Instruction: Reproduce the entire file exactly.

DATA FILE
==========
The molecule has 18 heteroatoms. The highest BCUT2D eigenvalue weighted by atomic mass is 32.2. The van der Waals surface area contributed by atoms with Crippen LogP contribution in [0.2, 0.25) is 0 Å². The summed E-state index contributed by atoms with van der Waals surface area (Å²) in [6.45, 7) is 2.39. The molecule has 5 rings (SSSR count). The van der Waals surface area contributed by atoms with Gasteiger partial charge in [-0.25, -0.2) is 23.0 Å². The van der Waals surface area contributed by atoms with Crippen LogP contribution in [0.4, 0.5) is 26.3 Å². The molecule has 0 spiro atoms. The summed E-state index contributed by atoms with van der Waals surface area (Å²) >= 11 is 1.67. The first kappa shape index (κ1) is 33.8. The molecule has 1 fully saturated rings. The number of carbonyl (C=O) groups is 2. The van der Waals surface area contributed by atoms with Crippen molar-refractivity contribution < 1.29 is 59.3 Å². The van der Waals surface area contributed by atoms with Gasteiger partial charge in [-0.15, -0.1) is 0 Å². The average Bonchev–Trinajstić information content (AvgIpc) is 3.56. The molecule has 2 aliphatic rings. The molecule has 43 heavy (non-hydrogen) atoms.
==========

The molecule has 18 heteroatoms. The highest BCUT2D eigenvalue weighted by atomic mass is 32.2. The van der Waals surface area contributed by atoms with Crippen LogP contribution in [0.2, 0.25) is 0 Å². The summed E-state index contributed by atoms with van der Waals surface area (Å²) in [6.45, 7) is 2.39. The molecule has 5 rings (SSSR count). The van der Waals surface area contributed by atoms with Gasteiger partial charge in [-0.25, -0.2) is 23.0 Å². The van der Waals surface area contributed by atoms with Crippen LogP contribution in [0.4, 0.5) is 26.3 Å². The molecule has 0 spiro atoms. The summed E-state index contributed by atoms with van der Waals surface area (Å²) >= 11 is 1.67. The first kappa shape index (κ1) is 33.8. The molecule has 1 fully saturated rings. The number of carbonyl (C=O) groups is 2. The van der Waals surface area contributed by atoms with Crippen molar-refractivity contribution < 1.29 is 59.3 Å². The van der Waals surface area contributed by atoms with Gasteiger partial charge in [-0.15, -0.1) is 0 Å². The average Bonchev–Trinajstić information content (AvgIpc) is 3.56. The molecule has 2 aliphatic rings. The molecule has 43 heavy (non-hydrogen) atoms.